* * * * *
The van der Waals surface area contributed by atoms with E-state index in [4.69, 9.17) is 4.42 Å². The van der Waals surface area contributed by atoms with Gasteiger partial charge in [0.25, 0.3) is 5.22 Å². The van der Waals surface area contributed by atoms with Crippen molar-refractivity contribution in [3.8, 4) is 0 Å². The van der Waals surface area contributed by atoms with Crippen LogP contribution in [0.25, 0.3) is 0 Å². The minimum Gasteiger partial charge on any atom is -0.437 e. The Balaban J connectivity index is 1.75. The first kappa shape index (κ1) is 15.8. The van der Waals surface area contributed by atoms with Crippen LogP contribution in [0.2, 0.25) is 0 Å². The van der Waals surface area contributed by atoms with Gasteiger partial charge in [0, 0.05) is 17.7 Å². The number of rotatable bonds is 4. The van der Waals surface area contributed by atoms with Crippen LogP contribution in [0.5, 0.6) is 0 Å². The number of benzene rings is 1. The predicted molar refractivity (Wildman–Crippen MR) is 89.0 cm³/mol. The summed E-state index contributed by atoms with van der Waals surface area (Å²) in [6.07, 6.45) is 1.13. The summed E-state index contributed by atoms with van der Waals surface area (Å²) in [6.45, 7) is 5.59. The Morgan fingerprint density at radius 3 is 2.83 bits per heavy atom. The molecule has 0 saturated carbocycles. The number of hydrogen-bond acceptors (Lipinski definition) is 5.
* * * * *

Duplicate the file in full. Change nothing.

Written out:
The van der Waals surface area contributed by atoms with E-state index in [4.69, 9.17) is 4.42 Å². The van der Waals surface area contributed by atoms with Gasteiger partial charge in [0.25, 0.3) is 5.22 Å². The van der Waals surface area contributed by atoms with Crippen molar-refractivity contribution in [3.8, 4) is 0 Å². The van der Waals surface area contributed by atoms with Crippen LogP contribution in [0.25, 0.3) is 0 Å². The minimum Gasteiger partial charge on any atom is -0.437 e. The Balaban J connectivity index is 1.75. The first kappa shape index (κ1) is 15.8. The van der Waals surface area contributed by atoms with Crippen LogP contribution in [0.2, 0.25) is 0 Å². The van der Waals surface area contributed by atoms with Gasteiger partial charge in [0, 0.05) is 17.7 Å². The number of rotatable bonds is 4. The van der Waals surface area contributed by atoms with Crippen LogP contribution in [0.5, 0.6) is 0 Å². The number of benzene rings is 1. The predicted molar refractivity (Wildman–Crippen MR) is 89.0 cm³/mol. The summed E-state index contributed by atoms with van der Waals surface area (Å²) in [6.07, 6.45) is 1.13. The summed E-state index contributed by atoms with van der Waals surface area (Å²) in [6.45, 7) is 5.59. The Morgan fingerprint density at radius 3 is 2.83 bits per heavy atom. The molecule has 0 saturated carbocycles. The number of hydrogen-bond acceptors (Lipinski definition) is 5.